Barcelona Attack: 'The Problem Is Not Immigration,' Says Catalonia's Foreign Minister

Barcelona Attack Memorial
A man holds a Spanish flag with a black ribbon painted on it at an impromptu memorial, a day after a van crashed into pedestrians at Las Ramblas in Barcelona, Spain August 18, 2017. Susana Vera/Reuters

Immigration and a spirit of “coexistence” between cultures are central to Catalonia's identity, the Spanish region’s foreign minister has said in the wake of attacks on Barcelona and a nearby town.

“Catalonia, Barcelona in particular, but Catalonia in general is a place of coexistence. We have had thousands of people coming from different origins. Co-existence has been the norm… that [is] exactly why it is so attractive,” Raül Romeva, Minister of Foreign Affairs in the government of Catalonia, tells Newsweek.

“The problem is not the fact that there [are] people of different religions, of different origins, living together,” Romeva continues, “The problem is that some people perceive this as a problem. That’s what we need to combat. Not the coexistence itself, but the perception that it is a problem.”

On Thursday afternoon a white van mowed down pedestrians in the busy tourist district of Las Ramblas in Barcelona, killing 13 and injuring more than 100. Then in the early hours of Friday, a car was driven into a crowd in the seaside resort of Cambrils, critically injuring a woman, who later died, and hurting five others.

Police shot five men dead in the Cambrils attack, while the driver of the white van is still on the run.  The Islamic State militant group (ISIS) has claimed responsibility.

Politicians across Europe have responded to a recent spate of attacks by extremists with calls to crack down on mass migration. But Romeva said this is misguided: ”The problem is not immigration as such,” he said, “The problem is how you control and you combat the networks that radicalise people… that is a global problem.”

And Romeva hit back at claims that his region has particularly serious problems with radicalization and extremism.

On Friday, Catalonia’s Chief Rabbi Meir Bar-Hen said he had been encouraging his congregants to leave Spain because it is a “hub of terror for all Europe.” Fernando Reinares, a Madrid-based terror expert, wrote in the Globe and Mail that Catalonia is “the main jihadist centre of activity in Spain.”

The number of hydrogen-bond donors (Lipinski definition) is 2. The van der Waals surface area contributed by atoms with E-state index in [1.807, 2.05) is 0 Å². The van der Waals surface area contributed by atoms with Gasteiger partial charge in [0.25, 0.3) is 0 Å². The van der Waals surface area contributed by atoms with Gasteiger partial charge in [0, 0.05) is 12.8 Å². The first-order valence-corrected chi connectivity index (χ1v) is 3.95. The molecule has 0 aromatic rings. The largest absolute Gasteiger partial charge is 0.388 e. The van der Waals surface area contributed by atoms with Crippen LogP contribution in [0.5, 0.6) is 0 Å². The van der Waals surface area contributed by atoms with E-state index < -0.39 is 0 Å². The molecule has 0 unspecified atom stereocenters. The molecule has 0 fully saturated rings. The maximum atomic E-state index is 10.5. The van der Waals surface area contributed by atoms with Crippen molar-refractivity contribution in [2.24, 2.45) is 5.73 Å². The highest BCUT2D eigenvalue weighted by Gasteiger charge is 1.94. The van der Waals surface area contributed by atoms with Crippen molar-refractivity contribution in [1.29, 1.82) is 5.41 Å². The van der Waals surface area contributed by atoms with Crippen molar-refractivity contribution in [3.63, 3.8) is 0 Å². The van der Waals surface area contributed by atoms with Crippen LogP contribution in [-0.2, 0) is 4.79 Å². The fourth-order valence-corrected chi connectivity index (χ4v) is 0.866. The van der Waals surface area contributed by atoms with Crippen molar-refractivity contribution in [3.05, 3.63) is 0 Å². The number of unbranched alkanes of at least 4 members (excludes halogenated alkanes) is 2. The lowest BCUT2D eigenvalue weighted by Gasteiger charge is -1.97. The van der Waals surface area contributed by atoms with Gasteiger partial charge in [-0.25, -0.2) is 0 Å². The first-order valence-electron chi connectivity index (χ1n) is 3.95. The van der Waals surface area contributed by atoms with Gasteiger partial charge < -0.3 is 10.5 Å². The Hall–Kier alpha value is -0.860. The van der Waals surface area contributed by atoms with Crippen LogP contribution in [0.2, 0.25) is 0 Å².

But, Romeva insisted, his region is not facing any problems that other places aren’t also grappling with. “It’s not a particular situation we have [only] in Catalonia,” he said, pointing to recent attacks on London and Manchester in the U.K., and Paris in France, carried out by radical islamists living in those countries or nearby. 

Asked about the strong influence of Salafist Islam in Catalonia, which contains half of all Spain’s Salafist congregation, and its potential to encourage radicalization in the province, Romeva said he didn’t want to comment in detail before the motivations of the perpetrators of Thursday’s attack had been properly established. “You can make a general approach on this… but on this specific case of Barcelona, I have to be very careful,” he said, “let’s wait until the investigation is done.”

Romeva did say, however, that the response to Islamist terror could not be to demonize Muslims. “We should not not focus on Islam,” he said, “we should focus... on radicalism and this needs to be combatted anywhere.”

“That is the narrative, I think, that we should be spreading out because otherwise we are making bigger the problems.”